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How to make peer assessment work in secondary school

Michael McGarvey turns the spotlight on peer assessment in the classroom…

Michael McGarvey
by Michael McGarvey

Peer assessment is the process of students assessing each other’s work rather than handing it to the teacher.

There are different ways of implementing peer assessment in your own classroom. It can be given in the form of a grade (peer grading) or a comment (peer feedback). It can be a really effective way to engage students with new ideas, as well as helping them to reflect on their own work and motivate them to engage with course material more deeply.

But for peer assessment to be valuable, it must encourage students to properly engage with each others’ work and make considered suggestions for improvement. This in turn enhances students’ learning through knowledge diffusion and exchange.

Multiple advantages

A 2006 study by Sadler and Good [PDF] breaks down the benefits of peer assessment, and shows that they can be broadly summarised according to four categories – logistical benefit, pedagogical benefit, metacognitive benefit and social benefit.

Logistically, peer assessment is good for the teacher because it reduces the amount of marking they need to do outside the classroom. It’s good for the students because they can access feedback on their work immediately, whilst still in the context of the lesson. Often, if work is handed back a week or even a few days after completion, the feedback may be too late to be effective. Peer feedback, however, is dynamic and open for discussion.

Pedagogically, peer assessment can be empowering for students because it gives them the opportunity to learn and teach, improving and developing multiple skillsets at once. Marking another student’s work gives the assessor a new perspective, and encourages them to more closely consider their own work, while judging the correctness of answers will enable them to deepen their understanding of a topic.

The metacognitive benefits come from the students’ process of ‘thinking about thinking’, or even ‘learning how to learn.’ This is a critical part of schooling in the twenty-first century, as Andreas Schleicher, Director for Education and Skills at the Organisation for Economic Co-operation and Development (OECD) explains succinctly:

A generation ago, teachers could expect that what they taught would last a lifetime. Today, because of rapid economic and social change, schools have to prepare students for jobs that have not yet been created, technologies that have not yet been invented, and problems that we don’t yet know will arrive.

Theoretically, peer assessment will give students a better understanding of marking systems which allows them to make strategic decisions for taking tests and solving problems – skills which are every bit as crucial as understanding the content of individual topics.

Finally, the social benefits of peer assessment come with the empowerment pupils feel when they are able to share in the power traditionally held by the teacher, as well the group bonding it fosters, as students build a sense of shared ownership for the learning process.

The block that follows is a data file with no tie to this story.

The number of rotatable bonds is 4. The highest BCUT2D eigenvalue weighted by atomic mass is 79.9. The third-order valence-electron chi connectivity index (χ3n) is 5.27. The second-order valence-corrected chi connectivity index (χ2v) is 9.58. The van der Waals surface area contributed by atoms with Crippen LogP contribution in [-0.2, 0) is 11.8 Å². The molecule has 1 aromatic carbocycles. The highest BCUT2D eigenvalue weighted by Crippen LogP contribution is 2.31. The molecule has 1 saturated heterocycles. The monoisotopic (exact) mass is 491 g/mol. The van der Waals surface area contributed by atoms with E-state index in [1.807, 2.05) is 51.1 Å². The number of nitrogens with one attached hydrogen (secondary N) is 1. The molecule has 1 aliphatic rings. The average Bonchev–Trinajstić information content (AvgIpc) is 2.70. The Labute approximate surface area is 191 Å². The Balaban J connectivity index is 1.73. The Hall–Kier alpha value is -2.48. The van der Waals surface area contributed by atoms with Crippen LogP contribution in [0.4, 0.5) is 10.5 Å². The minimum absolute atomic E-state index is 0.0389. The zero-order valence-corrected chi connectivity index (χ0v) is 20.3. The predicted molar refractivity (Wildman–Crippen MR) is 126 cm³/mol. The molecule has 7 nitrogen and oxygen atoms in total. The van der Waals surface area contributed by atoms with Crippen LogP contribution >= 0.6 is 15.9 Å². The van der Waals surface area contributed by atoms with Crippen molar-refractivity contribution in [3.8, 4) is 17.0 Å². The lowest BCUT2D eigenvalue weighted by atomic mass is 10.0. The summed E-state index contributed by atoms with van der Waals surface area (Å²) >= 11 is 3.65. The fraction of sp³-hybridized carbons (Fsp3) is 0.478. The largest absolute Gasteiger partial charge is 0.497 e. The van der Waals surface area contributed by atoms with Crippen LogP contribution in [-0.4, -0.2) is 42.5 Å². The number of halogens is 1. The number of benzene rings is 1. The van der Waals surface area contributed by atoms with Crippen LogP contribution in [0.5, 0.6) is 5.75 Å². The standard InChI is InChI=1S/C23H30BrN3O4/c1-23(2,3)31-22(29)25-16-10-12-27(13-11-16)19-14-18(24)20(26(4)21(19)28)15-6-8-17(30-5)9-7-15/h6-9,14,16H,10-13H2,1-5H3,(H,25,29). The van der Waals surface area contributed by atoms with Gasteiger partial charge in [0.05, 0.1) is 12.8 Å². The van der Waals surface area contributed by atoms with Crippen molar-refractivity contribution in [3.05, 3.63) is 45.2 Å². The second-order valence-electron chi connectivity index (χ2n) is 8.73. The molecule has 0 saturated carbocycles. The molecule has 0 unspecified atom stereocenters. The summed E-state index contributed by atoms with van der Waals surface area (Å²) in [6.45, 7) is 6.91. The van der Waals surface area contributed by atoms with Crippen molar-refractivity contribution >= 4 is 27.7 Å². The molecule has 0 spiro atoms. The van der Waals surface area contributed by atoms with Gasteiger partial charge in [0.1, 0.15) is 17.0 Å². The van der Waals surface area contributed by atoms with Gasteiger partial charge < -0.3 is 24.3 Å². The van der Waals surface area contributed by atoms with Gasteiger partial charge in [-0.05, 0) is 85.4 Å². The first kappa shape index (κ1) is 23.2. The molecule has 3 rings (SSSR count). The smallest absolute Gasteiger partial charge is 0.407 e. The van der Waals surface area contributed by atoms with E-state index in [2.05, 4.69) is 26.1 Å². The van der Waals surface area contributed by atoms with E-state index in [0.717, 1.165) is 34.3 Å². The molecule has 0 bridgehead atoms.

Challenges to consider

That said, there are limitations to the benefits of peer assessment, and many teachers may have concerns about implementing it themselves.

For example, many teachers may worry that peer grading might not be as accurate – or at least as consistent – as grading done by a teacher, particularly where students are influenced by their friendships or personal relationships with their peers.

It may be that a teacher prefers to only implement peer assessment on work that can be marked objectively, such as a multiple choice quiz. They can then use the experience to train their students in thinking about how to mark, so it may later be implemented in subjective assessments.

In addition, some students may be embarrassed about being marked by their peers, and would worry about their grades being known openly in the classroom. This could be addressed by protecting the name of the student whose mark is being marked, but it should be noted that this would limit the possibility of a useful discussion about feedback. Generally, peer assessment works best when students are paired with peers of similar abilities, and when a supportive, non-threatening atmosphere has been fostered.

When done well, peer assessment brings a wealth of benefits – and there are many ways of enabling students to become confident markers.

Rubrics, breakdowns and examples

Should teachers wish to incorporate peer assessment into their own classrooms, however, there are a few things to think about. Firstly, they should develop rubrics or marking guidelines that clearly define the tasks behind the marking process, and involve these rubrics in learning exercises so that students are able to apply them effectively.

It may also help to consider breaking larger assessments down into smaller chunks, inviting students to assess their peers at each stage.

And finally, of course, it always helps to lead by example. Teachers who use a consistent marking process with constructive criticism and illustrative feedback when marking students’ work will be best placed to introduce peer assessment into the classroom – and the those most likely to get the most out of it.

Michael McGarvey has over 20 years of experience in the global education sector, and currently works as the Director of UK Education at Cambridge University Press

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